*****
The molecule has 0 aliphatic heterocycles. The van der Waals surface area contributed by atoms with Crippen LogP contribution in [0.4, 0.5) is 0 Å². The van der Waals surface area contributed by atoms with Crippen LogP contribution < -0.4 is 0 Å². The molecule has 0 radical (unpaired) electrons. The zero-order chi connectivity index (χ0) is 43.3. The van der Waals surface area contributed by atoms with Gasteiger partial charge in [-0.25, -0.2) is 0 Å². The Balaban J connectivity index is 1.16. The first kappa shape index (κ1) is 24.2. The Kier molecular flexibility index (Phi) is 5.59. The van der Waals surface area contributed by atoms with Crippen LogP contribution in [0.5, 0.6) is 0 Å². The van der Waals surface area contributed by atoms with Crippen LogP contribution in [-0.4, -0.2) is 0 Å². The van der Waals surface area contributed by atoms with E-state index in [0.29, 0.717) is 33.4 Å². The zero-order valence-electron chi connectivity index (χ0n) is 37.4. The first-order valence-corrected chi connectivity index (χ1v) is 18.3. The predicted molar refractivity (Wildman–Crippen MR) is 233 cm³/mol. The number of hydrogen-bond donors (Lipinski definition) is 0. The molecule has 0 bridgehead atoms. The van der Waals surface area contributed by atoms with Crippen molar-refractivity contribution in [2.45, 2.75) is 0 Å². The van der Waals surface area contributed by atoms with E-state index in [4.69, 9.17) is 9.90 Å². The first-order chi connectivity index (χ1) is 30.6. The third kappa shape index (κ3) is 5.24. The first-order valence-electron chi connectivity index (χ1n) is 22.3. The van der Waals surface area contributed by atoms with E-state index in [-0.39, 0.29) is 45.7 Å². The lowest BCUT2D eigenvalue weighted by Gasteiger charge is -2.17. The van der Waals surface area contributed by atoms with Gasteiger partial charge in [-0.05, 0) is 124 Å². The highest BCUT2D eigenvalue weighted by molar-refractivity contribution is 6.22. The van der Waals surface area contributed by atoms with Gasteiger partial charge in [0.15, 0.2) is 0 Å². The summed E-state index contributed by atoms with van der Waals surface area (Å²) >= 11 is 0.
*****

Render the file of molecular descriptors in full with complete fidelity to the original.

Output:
The molecule has 0 aliphatic heterocycles. The van der Waals surface area contributed by atoms with Crippen LogP contribution in [0.4, 0.5) is 0 Å². The van der Waals surface area contributed by atoms with Crippen LogP contribution < -0.4 is 0 Å². The molecule has 0 radical (unpaired) electrons. The zero-order chi connectivity index (χ0) is 43.3. The van der Waals surface area contributed by atoms with Gasteiger partial charge in [-0.25, -0.2) is 0 Å². The Balaban J connectivity index is 1.16. The first kappa shape index (κ1) is 24.2. The Kier molecular flexibility index (Phi) is 5.59. The van der Waals surface area contributed by atoms with Crippen LogP contribution in [0.5, 0.6) is 0 Å². The van der Waals surface area contributed by atoms with Crippen LogP contribution in [-0.4, -0.2) is 0 Å². The van der Waals surface area contributed by atoms with E-state index in [0.29, 0.717) is 33.4 Å². The zero-order valence-electron chi connectivity index (χ0n) is 37.4. The first-order valence-corrected chi connectivity index (χ1v) is 18.3. The predicted molar refractivity (Wildman–Crippen MR) is 233 cm³/mol. The number of hydrogen-bond donors (Lipinski definition) is 0. The molecule has 0 bridgehead atoms. The van der Waals surface area contributed by atoms with Crippen molar-refractivity contribution in [2.45, 2.75) is 0 Å². The van der Waals surface area contributed by atoms with E-state index in [4.69, 9.17) is 9.90 Å². The first-order chi connectivity index (χ1) is 30.6. The third kappa shape index (κ3) is 5.24. The first-order valence-electron chi connectivity index (χ1n) is 22.3. The van der Waals surface area contributed by atoms with E-state index in [-0.39, 0.29) is 45.7 Å². The lowest BCUT2D eigenvalue weighted by Gasteiger charge is -2.17. The van der Waals surface area contributed by atoms with Gasteiger partial charge in [-0.05, 0) is 124 Å². The highest BCUT2D eigenvalue weighted by molar-refractivity contribution is 6.22. The van der Waals surface area contributed by atoms with Gasteiger partial charge in [0.15, 0.2) is 0 Å². The summed E-state index contributed by atoms with van der Waals surface area (Å²) >= 11 is 0.